Anyone who hangs in at the Reserve long term, and thinks they have a shot at being governor, is motivated by something no private-sector job can offer: the knowledge you're playing a significant role in steering the Australian economy. As a bonus, you get to sign banknotes.

It's true salaries need to be reasonably competitive with the financial sector much lower down in the Reserve hierarchy. That's where good young people are often tempted away - especially since the intellectual firepower needed to progress up the Reserve's ranks is formidable.

But that's the joke. In line with the ethic of the indefensible-salaries club, lower salaries aren't increased commensurately. It's demigods only. Little trickles down.

Asked how the yawning gap between Stevens's and Bernanke's salaries could be justified, one genius on the "remuneration committee" argued it was all about how much you could earn after you ceased being governor. Bernanke would command $250,000 a speech. That's a market-forces argument?

In truth, retiring Reserve governors - who have excellent superannuation - can earn vastly higher incomes by accepting all the positions on boards they're offered. Their inside knowledge allows them to become professional directors overnight - and help jack up other top people's salaries. The only constraint is their personal ethics.

It seems clear the Remuneration Tribunal intends to raise the salaries of federal department heads to reduce the gap with Stevens's $1.05 million, on the grounds of comparable responsibilities.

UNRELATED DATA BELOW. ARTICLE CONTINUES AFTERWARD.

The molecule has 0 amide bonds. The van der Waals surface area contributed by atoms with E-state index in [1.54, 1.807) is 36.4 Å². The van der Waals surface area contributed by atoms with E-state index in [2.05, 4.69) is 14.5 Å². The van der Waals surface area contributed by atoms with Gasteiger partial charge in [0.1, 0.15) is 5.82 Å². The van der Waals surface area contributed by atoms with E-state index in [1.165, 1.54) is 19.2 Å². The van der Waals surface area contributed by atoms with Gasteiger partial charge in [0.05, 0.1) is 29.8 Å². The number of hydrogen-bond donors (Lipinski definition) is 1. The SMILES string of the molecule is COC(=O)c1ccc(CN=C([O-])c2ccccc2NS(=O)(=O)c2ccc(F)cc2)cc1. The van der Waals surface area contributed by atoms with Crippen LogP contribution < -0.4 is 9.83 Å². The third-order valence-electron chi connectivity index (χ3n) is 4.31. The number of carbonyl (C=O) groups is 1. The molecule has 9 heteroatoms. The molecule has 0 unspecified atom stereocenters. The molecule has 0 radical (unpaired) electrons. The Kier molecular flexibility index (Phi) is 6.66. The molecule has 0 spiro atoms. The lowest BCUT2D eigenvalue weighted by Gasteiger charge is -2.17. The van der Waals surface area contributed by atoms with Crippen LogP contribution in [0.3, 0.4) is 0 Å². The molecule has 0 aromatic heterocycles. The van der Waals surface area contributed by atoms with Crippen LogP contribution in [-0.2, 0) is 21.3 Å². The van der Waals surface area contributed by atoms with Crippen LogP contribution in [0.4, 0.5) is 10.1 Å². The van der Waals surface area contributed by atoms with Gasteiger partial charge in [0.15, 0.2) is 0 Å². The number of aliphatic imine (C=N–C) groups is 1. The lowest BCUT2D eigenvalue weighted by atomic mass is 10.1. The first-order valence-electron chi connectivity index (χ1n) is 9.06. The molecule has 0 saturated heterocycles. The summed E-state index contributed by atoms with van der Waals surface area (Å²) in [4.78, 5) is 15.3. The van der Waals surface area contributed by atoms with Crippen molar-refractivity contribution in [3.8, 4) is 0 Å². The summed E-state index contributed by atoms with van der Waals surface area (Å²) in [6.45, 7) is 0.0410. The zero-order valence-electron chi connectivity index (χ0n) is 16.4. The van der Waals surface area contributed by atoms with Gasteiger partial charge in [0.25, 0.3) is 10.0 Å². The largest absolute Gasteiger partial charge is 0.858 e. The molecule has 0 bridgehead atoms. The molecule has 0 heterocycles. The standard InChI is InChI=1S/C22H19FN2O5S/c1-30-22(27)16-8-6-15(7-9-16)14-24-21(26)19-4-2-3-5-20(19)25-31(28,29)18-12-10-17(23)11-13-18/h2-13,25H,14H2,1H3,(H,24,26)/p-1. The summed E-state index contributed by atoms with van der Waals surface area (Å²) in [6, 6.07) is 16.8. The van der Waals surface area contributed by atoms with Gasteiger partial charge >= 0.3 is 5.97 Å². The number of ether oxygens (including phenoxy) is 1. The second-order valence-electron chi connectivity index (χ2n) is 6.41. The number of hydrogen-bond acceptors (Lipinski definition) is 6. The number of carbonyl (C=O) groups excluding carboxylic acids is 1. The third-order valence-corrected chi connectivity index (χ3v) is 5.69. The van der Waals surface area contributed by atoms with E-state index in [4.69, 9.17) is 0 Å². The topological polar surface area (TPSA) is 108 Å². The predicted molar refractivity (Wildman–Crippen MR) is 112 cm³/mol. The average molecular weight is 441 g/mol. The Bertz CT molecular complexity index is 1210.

So we start with a bulldust market-forces argument and progress to fairness arguments. When workers argued this way in the old days it was called "comparative wage justice" and every economist condemned it as economically irresponsible. The demigods live by different rules.

Letter From Donald McGauchie to the Treasurer - 18 September 2009

Letter From the Treasurer to Donald McGauchie - 15 September 2010

Letter From Jillian Broadbent to the Treasurer

Letter to the Editor, May 12:

I write as chairman of the Reserve Bank Board's Remuneration Committee to correct a misinterpretation in a recent article by Ross Gittins (BusinessDay, 9/5) that claims there had been an 85 per cent increase in the remuneration of governor of the Reserve Bank Glenn Stevens between 2005 and 2010.

The cumulative pay rise over that five-year period was, in fact, 34 per cent. The numbers used by Gittins are not comparable owing to the changed accounting treatment of non-cash benefits between 2005 and 2010.

Roger Corbett, chairman, Remuneration Committee, Reserve Bank Board

Last Monday I wrote that the Reserve Bank governor's pay (I should have called it his total remuneration package) of $1.05 million a year had jumped 85 per cent in the past five years. This calculation was based on information in the Reserve's annual reports.

Now the chairman of the Reserve's remuneration committee writes that the figures used in this calculation are not comparable because of the changed accounting treatment of non-cash benefits. He says the cumulative pay rise over the period was in fact 34 per cent.

I have been unable to confirm his calculation from publicly available information. I am puzzled by it because the figure used as the base for my calculation, $570,000, was described in the Reserve's 2005 annual report as the governor's "remuneration package", which included "cash salary, the Reserve's contribution to superannuation, housing assistance, motor vehicles, car parking and health insurance and the fringe benefits tax paid or payable on these benefits".

The letter the previous chairman of the remuneration committee wrote to the Treasurer in September 2009 (made public because of a freedom-of-information request) advised that the value of the governor's total remuneration package had risen by 33 per cent just between 2008 and 2009.

I note that the incorporation into the governor's base salary of "other allowances (including motor vehicle)" worth $44,600 a year - which also included an unused entitlement to spouse travel, valued at $25,800 a year - led to a commensurate increase in his employer's superannuation contribution, which is made at the rate of 21.3 per cent.

Monday May 18